A new survey from TD Ameritrade is causing headlines to say that Gen Xers are worried about the possibility that they won’t have enough money to retire.
“Nearly four out of 10 (37%) of Generation X — those born between 1965 and the late 1970s — say they would like to stop working for good and ‘fully retire’ someday, ‘but will not be able to afford to,’ the survey reveals.
The oldest of the roughly 65 million Gen X Americans — those now 39 to 53 — will be the next generation to retire.
Other troubling Gen X retirement findings:
- 43% say “they are behind” in their savings.
- Half (49%) are “worried about running out of money” once they leave the workforce.
- Nearly two out of 10 (17%) say they “aren’t saving or investing for anything.”
- Only a third expect to be “very secure” in retirement — vs. nearly half of Baby Boomers.
The report blames employer-funded pensions being phased out and replaced with an increasing reliance on 401(k) plans and IRAs, which require workers to do most of the saving on their own, as one reason contributing to the problem.
Those in the Millennial generation are also worried about their future finances after having been stung by the Great Recession in 2008-09 and high college costs.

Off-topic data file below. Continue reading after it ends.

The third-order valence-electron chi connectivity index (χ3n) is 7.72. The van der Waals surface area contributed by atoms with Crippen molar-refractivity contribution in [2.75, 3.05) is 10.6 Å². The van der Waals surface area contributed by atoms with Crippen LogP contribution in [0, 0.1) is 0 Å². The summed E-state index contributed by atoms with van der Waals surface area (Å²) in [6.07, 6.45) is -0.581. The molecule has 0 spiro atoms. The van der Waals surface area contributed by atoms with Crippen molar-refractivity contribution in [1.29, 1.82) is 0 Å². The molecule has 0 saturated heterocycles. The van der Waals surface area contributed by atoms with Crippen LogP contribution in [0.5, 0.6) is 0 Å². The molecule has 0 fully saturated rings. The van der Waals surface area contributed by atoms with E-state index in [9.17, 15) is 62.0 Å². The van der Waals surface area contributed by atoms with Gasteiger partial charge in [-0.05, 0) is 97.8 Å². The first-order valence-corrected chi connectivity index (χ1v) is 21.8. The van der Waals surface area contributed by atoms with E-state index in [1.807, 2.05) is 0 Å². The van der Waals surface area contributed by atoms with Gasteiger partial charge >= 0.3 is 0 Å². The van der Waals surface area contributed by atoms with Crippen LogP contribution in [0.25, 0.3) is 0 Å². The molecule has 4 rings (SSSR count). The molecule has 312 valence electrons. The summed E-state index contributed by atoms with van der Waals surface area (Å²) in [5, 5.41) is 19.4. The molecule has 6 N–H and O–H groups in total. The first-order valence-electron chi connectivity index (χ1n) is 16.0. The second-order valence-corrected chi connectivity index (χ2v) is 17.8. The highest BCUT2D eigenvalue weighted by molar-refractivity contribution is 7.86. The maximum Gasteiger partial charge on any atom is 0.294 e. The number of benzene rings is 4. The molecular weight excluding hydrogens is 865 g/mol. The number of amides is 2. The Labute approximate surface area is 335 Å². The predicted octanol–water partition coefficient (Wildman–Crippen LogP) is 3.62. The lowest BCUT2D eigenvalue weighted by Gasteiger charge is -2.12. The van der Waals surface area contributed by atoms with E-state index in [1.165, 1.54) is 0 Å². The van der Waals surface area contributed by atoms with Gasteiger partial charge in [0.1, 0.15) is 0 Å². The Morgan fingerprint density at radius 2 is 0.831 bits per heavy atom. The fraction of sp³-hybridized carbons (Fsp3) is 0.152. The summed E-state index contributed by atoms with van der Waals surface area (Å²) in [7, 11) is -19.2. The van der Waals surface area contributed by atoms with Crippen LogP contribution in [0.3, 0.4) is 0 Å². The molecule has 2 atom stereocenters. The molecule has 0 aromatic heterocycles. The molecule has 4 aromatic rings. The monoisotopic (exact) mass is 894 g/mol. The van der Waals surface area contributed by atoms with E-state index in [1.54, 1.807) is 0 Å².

Older Boomers, 47% of which said they expect to be “very secure” in retirement, according to the TD Ameritrade survey, means that more than half of them are also concerned.
Lule Demmissie, managing director of retirement and investment at TD Ameritrade, cites a series of setbacks as the reason for the Gen X savings deficit:
- The 1987 stock market crash;
- The 2000 tech stock meltdown;
- The 2008 financial crisis.
Demmissie notes that beside being the “first 401(k) generation,” the Gen X generation was also more likely to have grown up in a family split by divorce and as latch-key kids. These two factors alone lead to less financial security as adults.
However, Demmissie says that there’s still time for Gen Xers to prepare. “It’s easy to be cynical, but the important thing for Generation X is that all hope is not lost,” she says. “Improving their finances is still very much in their control.”
She advises people take control of their finances now. “Take advantage of your 401(k). Find out how the tax-code changes will impact you. And don’t expect to build your nest egg to $1 million overnight,” she says, adding that it’s a good idea to “break down financial goals into manageable milestones, such as picking a year you would like to retire and figure out how much you need to save each month to get there.”
The TD Ameritrade survey included 828 Gen Xers and 990 Baby Boomers.